A great example of this strategy can be seen at Daily Dress Me, a site that offers outfit recommendations based on local weather.
In order to create an online presence that matches the search habits and intent of your users, you’ll need to consider ways to make your site more conversational, more relevant to user queries, more human.
Self Referential Queries
As we move towards queries that are question and conversationally based, it’s natural for us to start referencing ourselves more in our search queries and commands:
- “How do I change my oil?”
- “Where can I find pho in Salt Lake City”
- “When are my taxes due?”
The increase in self referential queries is most clearly visualized in this Google Trends graph for “oil change instructions” vs. “How do I change my oil”:
Thanks to Jordan Kasteler and Scott Cowley for the great example!
Now, Google understands that someone searching “How do I change my oil” might still be interested in a page titled “How to change your oil”, so don’t take the pronoun too seriously, consider instead, how your content relates to users. How is your content going to help them? Will it add value to their lives? Does your Title and Description provide context on why they should click on your link, or read your content, or return to your site in the future?
Grab some of your most important pages and determine if the content is focused on the user’s experience. If the user’s experience isn’t an integral part of the copy, brainstorm ways to make the user front and center through personalization (if you have the data), creative copy, or even editorial content where it makes sense.
Predictive Search Results
One of the most exciting (and still a little mind boggling) trends, is predictive technology. Google Now is Google’s version of predictive technology, and pulls from data sources across their ecosystem to show cards that are timely, helpful, or might be of interest to you. Examples of Google Now’s predictive results include:
- Packages that are in transit to you (based on tracking numbers in gmail messages)
- Restaurants nearby (based on GPS location)
- Developments in news stories you’re following (based on articles you’ve read on chrome)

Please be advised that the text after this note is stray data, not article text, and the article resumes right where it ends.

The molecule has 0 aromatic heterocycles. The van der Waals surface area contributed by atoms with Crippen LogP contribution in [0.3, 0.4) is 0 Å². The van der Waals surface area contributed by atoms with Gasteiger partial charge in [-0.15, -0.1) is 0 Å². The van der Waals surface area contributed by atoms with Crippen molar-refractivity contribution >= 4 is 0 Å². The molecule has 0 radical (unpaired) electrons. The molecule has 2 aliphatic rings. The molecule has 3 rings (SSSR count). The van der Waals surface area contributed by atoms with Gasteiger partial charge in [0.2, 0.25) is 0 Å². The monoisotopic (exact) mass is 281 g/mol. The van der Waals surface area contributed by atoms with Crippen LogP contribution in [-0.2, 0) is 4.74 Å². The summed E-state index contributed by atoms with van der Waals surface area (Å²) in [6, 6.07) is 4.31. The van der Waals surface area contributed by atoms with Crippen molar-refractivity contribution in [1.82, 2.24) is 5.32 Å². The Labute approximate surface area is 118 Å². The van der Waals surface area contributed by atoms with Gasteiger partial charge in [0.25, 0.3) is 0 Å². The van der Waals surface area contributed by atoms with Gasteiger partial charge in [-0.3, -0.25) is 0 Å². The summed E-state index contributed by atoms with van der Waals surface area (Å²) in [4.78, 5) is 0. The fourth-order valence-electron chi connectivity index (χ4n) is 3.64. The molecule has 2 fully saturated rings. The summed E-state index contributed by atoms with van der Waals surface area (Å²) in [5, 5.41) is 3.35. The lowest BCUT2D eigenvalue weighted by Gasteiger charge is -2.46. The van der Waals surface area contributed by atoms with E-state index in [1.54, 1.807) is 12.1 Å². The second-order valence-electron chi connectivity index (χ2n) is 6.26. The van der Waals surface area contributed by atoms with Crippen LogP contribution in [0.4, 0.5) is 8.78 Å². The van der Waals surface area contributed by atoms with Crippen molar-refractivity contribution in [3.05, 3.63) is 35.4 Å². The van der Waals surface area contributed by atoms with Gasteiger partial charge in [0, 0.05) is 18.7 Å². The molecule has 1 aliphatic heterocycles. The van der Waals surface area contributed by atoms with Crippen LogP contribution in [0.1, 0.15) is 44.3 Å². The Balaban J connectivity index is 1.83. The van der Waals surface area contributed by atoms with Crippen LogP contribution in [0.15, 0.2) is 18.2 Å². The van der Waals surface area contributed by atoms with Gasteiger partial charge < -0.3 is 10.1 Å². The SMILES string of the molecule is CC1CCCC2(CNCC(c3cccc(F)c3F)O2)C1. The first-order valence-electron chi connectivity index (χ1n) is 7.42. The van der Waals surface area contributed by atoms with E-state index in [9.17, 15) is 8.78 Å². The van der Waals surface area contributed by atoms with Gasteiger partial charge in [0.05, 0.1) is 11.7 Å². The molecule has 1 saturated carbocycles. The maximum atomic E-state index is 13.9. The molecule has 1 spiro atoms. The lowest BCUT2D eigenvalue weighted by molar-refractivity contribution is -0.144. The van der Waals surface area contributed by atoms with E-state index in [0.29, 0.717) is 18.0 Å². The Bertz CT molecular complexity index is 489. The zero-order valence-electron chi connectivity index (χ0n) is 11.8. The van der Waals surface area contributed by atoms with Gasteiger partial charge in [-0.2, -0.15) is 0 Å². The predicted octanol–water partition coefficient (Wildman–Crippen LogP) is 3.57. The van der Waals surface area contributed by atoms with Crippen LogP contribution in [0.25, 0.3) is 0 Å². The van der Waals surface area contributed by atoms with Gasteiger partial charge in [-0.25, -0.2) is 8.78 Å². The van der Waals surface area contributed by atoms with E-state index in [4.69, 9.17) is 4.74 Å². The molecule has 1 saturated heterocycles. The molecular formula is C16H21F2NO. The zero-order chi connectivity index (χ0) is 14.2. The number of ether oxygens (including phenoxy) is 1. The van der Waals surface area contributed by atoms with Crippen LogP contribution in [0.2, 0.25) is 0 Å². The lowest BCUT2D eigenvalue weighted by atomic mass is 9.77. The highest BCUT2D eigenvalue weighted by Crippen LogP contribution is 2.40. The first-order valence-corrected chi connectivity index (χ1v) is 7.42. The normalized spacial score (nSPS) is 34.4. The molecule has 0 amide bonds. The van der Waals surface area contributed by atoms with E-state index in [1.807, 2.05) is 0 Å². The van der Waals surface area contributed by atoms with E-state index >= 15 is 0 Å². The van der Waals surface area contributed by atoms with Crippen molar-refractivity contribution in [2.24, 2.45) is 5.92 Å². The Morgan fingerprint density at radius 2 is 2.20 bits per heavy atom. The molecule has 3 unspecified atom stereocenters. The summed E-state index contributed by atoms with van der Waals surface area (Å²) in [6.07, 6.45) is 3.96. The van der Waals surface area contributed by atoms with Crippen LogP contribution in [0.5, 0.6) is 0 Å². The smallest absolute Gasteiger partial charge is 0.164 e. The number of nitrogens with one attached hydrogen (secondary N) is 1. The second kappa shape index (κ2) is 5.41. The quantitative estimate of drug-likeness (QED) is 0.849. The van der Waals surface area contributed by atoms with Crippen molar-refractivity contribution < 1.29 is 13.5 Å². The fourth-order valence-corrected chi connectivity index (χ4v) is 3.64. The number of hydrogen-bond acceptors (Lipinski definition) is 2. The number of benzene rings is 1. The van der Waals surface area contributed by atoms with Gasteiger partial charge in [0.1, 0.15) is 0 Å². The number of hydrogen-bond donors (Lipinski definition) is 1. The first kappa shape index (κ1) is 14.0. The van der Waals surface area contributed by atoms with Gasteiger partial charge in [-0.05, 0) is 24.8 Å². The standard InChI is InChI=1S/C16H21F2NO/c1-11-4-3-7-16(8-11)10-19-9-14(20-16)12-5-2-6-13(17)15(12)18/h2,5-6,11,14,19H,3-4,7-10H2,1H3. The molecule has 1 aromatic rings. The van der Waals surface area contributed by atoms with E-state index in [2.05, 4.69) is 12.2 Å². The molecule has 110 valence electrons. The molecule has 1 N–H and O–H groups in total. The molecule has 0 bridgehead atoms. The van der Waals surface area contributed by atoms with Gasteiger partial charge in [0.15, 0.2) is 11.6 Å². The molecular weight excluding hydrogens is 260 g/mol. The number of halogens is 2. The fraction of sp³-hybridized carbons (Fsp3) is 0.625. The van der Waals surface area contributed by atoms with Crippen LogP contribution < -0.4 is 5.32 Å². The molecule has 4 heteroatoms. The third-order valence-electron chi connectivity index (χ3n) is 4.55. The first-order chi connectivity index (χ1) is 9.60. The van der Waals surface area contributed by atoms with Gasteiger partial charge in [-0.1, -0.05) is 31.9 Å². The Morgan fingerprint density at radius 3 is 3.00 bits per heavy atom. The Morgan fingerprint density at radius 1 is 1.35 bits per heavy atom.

- Recommended articles (based on interests, aggregated from chrome browsing)
- Directions to an address (based on addresses of recently searched places)
By focusing on providing results that are timely, relevant, and specific to a user, Google Now has created a unique user experience that exceeds expectations or requests.
There are a handful of companies that are investing in predictive technologies including Amazon, who has patented technology that will algorithmically predict which items it should ship to you before you buy them, or IBM, whose Predictive Analytics analyzes social sharing of users to understand what their future needs might be. Depending on what type of data you have access to, you may or may not be able to recreate similar experiences, but we can all be inspired by the spirit of predictive technology:
- Give your user more than what they’re searching for. Predict their needs, questions, or requests, and address them preemptively.
- Use Google Trends data to forecast seasonality
- Offer related products and services based on purchasing data.
- Get creative. Find ways to give your users things they didn’t even know they wanted.
So How Do We Evolve?
If a search query can be a spoken self referential conversational question, then how are we supposed to optimize for it? By being human.
All of the search types above share a common theme of creating a more intuitive and humanistic search experience. There’s a need for Copywriters, Content Strategists, and SEOs alike to evolve, to mirror the efforts of search engines in our content, to adopt the same mentality we’ve had for site design and experience for ages: a focus on the user and their intent.
If we as marketers can hone in on our audience’s wants, needs, and questions, if we can take the time to really care about our user’s experience, then we can affect more than keyword rankings and visits. We can affect people.